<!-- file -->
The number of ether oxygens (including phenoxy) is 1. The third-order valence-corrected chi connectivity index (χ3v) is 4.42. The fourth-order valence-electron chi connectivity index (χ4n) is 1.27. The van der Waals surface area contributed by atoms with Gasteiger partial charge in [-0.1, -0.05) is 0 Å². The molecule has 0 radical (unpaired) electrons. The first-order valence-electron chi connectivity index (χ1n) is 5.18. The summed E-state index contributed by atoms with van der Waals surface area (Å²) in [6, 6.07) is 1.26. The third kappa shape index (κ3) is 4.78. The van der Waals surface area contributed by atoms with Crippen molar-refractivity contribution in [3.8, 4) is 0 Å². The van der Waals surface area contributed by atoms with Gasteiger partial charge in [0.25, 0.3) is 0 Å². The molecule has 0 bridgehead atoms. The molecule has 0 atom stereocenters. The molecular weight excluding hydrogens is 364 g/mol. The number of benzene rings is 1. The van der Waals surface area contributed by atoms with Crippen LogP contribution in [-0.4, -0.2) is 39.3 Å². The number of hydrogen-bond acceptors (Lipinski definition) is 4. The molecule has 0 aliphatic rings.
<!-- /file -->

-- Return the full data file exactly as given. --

The number of ether oxygens (including phenoxy) is 1. The third-order valence-corrected chi connectivity index (χ3v) is 4.42. The fourth-order valence-electron chi connectivity index (χ4n) is 1.27. The van der Waals surface area contributed by atoms with Gasteiger partial charge in [-0.1, -0.05) is 0 Å². The molecule has 0 radical (unpaired) electrons. The first-order valence-electron chi connectivity index (χ1n) is 5.18. The summed E-state index contributed by atoms with van der Waals surface area (Å²) in [6, 6.07) is 1.26. The third kappa shape index (κ3) is 4.78. The van der Waals surface area contributed by atoms with Crippen molar-refractivity contribution in [3.8, 4) is 0 Å². The van der Waals surface area contributed by atoms with Gasteiger partial charge in [0.25, 0.3) is 0 Å². The molecule has 0 bridgehead atoms. The molecule has 0 atom stereocenters. The molecular weight excluding hydrogens is 364 g/mol. The number of benzene rings is 1. The van der Waals surface area contributed by atoms with Crippen LogP contribution in [-0.4, -0.2) is 39.3 Å². The number of hydrogen-bond acceptors (Lipinski definition) is 4. The molecule has 0 aliphatic rings.